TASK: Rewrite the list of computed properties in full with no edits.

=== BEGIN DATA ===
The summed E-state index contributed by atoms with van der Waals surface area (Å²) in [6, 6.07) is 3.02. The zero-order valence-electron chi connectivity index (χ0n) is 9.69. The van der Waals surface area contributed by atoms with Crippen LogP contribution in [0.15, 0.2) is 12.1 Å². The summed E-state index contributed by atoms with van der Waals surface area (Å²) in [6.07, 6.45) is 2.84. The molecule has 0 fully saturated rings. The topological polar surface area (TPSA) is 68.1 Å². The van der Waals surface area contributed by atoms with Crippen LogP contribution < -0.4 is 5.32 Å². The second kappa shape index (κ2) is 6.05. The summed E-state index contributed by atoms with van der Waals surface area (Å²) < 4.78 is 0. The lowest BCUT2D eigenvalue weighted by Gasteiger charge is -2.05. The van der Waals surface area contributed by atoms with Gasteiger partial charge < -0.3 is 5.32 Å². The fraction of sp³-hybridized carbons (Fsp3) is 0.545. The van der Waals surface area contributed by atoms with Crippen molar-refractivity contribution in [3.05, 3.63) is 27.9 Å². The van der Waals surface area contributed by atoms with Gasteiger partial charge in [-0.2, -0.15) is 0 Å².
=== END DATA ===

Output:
The summed E-state index contributed by atoms with van der Waals surface area (Å²) in [6, 6.07) is 3.02. The zero-order valence-electron chi connectivity index (χ0n) is 9.69. The van der Waals surface area contributed by atoms with Crippen LogP contribution in [0.15, 0.2) is 12.1 Å². The summed E-state index contributed by atoms with van der Waals surface area (Å²) in [6.07, 6.45) is 2.84. The molecule has 0 fully saturated rings. The topological polar surface area (TPSA) is 68.1 Å². The van der Waals surface area contributed by atoms with Crippen LogP contribution < -0.4 is 5.32 Å². The second kappa shape index (κ2) is 6.05. The summed E-state index contributed by atoms with van der Waals surface area (Å²) < 4.78 is 0. The lowest BCUT2D eigenvalue weighted by Gasteiger charge is -2.05. The van der Waals surface area contributed by atoms with Gasteiger partial charge < -0.3 is 5.32 Å². The fraction of sp³-hybridized carbons (Fsp3) is 0.545. The van der Waals surface area contributed by atoms with Crippen molar-refractivity contribution in [3.05, 3.63) is 27.9 Å². The van der Waals surface area contributed by atoms with Gasteiger partial charge in [-0.2, -0.15) is 0 Å².